Due to the financial emergency situation we were already in at that time, we had replaced some well-known and superb bands, which were actually already firmly scheduled for this compilation, by 4 own studio projects for purely economic reasons. For sure, this led to the fact that the Forms Of Electronic Body Music II flopped.

—And to finish with the label, there was a sub-label called Tanz Puls, more techno related. Again, some of the tracks were also your akas. What can you please tell us about this? You wanted to move in other directions or were not interested in EBM anymore?

—Of course, we were still interested in EBM, but from the beginning of 1991 a regular income of a certain amount was required to run the label and the studio, which we could not achieve at that time only with EBM and its derivatives. As already mentioned, we really liked this “Frankfurt Techno” already in the early 1990s and in 1991 there was a bigger market for this kind of music. For this reason, we founded the sub-label TANZ-PULS. In the beginning, Sascha went to Frankfurt regularly to get in touch with other labels, artists and music producers, while I had meanwhile started to produce some songs for our first release on our sub-label. After less than 2 months we had completely finished the entire production of the compilation ‘Tekkno Tanz’ and already released it. After that, together with Kurt Mill, I produced a modern version of his timeless 80s classic ‘Filmmusik’, which was actually supposed to be released as a 12″ maxi on our new sub-label. But what Kurt and I didn’t know at first was that he had already assigned the complete rights of use for this song when he released it on the Originalton-West label in 1982. When we then contacted Matthias Becker for clarification, Kurt unfortunately also had to find out that his “friend” Matthias years ago had sold the rights of use to all his songs released on Originalton-West to Bernhard Mikulski from ZYX RECORDS. For legal reasons, I can’t tell what we experienced then with ZYX afterward.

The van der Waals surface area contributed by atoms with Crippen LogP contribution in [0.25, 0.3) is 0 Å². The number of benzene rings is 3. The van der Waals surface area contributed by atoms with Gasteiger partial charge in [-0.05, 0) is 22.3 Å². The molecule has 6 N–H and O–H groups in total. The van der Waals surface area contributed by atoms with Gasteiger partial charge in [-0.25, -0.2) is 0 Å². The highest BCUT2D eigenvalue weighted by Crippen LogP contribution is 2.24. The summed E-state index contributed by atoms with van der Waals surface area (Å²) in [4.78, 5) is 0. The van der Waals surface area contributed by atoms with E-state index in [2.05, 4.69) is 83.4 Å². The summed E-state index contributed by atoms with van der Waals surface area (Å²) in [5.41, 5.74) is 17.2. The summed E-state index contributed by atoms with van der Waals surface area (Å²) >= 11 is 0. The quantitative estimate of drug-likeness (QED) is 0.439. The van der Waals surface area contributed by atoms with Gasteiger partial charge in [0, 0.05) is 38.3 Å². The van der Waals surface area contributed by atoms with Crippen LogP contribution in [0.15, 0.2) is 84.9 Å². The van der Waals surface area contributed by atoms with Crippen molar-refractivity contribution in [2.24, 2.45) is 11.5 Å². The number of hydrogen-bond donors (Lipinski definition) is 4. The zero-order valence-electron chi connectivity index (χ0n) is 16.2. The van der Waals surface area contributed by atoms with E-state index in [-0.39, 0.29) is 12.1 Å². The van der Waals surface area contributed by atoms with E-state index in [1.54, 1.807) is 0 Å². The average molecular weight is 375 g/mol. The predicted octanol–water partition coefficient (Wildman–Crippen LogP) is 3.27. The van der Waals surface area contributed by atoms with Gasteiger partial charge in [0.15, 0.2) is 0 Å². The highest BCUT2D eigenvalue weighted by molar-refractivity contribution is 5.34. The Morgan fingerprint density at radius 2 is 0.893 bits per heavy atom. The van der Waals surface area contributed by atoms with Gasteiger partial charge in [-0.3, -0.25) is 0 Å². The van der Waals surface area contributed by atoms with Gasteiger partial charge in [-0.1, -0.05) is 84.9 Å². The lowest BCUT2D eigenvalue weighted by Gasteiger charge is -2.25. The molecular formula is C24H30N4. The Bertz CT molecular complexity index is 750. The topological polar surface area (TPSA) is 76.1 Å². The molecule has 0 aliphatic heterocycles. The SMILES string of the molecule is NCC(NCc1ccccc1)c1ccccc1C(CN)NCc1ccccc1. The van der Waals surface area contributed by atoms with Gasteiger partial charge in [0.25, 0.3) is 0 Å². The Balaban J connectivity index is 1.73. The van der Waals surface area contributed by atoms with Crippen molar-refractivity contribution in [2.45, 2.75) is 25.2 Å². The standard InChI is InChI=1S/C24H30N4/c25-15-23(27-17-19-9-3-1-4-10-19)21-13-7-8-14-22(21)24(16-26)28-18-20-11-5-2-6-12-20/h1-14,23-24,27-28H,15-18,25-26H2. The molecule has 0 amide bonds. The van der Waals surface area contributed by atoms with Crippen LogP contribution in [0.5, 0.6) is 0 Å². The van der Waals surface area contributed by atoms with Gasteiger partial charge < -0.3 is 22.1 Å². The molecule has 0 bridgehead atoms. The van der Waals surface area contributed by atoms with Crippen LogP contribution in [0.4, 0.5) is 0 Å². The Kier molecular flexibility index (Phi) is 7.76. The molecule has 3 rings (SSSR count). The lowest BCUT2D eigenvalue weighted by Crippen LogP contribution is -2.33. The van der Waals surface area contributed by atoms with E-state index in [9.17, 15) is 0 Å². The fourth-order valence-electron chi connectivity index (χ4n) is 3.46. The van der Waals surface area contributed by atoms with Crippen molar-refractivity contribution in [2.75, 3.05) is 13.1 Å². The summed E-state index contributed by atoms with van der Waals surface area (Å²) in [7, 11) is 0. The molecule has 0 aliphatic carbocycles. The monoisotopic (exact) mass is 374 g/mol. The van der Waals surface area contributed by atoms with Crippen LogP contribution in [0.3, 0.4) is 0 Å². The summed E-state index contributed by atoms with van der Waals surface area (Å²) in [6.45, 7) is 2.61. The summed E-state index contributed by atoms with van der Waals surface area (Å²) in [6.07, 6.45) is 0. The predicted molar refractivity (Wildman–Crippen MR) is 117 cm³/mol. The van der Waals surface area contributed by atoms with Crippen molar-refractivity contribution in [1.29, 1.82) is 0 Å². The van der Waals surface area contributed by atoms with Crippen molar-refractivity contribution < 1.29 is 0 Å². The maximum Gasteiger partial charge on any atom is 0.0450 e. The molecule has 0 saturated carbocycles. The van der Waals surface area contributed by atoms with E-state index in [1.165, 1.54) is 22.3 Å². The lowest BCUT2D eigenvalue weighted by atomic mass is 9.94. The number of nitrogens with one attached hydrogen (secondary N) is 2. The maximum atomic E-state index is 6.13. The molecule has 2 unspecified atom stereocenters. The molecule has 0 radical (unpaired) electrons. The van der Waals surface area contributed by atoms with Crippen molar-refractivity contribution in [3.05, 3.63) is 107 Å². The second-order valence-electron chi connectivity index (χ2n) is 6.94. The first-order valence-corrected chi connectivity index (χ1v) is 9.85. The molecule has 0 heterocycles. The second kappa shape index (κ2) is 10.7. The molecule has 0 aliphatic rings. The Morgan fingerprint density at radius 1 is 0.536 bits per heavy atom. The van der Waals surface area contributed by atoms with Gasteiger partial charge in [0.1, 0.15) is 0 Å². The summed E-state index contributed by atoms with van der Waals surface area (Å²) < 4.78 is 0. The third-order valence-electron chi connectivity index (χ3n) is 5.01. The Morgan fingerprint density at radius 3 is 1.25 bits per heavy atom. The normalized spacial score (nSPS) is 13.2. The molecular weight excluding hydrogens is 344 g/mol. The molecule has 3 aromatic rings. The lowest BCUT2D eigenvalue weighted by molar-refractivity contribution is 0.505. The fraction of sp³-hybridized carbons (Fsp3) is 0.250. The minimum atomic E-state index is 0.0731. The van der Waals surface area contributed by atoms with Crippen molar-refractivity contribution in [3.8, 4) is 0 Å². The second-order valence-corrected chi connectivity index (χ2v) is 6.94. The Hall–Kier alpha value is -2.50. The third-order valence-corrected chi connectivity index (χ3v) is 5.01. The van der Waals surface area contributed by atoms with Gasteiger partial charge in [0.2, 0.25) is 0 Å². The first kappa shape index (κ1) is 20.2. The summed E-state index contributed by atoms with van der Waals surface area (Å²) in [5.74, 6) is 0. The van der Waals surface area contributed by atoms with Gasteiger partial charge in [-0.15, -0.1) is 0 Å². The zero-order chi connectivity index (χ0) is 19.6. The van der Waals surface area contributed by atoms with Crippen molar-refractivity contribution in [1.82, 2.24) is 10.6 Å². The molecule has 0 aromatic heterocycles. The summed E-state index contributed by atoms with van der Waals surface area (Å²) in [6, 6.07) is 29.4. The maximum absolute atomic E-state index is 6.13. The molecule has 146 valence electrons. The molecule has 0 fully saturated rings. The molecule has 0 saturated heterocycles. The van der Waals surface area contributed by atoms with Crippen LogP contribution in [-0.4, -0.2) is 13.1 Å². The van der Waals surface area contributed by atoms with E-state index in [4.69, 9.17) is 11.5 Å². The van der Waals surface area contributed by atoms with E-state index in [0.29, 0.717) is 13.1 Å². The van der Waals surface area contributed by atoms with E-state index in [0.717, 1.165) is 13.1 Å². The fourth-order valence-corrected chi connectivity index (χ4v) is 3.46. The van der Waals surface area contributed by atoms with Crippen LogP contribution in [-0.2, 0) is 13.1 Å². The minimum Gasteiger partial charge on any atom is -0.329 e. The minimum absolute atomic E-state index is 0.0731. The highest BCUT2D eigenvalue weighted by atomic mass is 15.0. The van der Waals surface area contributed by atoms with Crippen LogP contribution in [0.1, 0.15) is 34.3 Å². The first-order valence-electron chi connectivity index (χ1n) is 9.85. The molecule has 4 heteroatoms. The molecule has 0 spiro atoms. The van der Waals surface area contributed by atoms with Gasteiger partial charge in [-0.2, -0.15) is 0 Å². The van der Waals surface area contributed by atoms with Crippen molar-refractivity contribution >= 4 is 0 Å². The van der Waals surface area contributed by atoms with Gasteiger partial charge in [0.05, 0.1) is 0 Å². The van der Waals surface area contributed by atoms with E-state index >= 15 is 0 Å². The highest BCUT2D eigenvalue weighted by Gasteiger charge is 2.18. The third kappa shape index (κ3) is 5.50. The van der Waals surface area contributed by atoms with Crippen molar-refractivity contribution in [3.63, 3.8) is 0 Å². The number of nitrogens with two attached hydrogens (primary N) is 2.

—What have you been doing after this? You are still composing music, right?

—After that, I was not only financially ruined, but also psychologically. I got a strong depression and lost my interest in making music for a very long time. It was not until seven years later, after my brother had made contact with Kewer Video Productions in Düsseldorf for me, that I started to get in again. Thanks to my passion for industrial music and my experience in creating soundscapes, I was commissioned to produce the soundtrack for a promotional video for a metal foundry. Until 2010 I did a few more productions in the field of techno and goa and since 2020 I have been releasing electronic post-punk, EDM, minimal electronic, industrial and also soundscapes on the internet under various pseudonyms.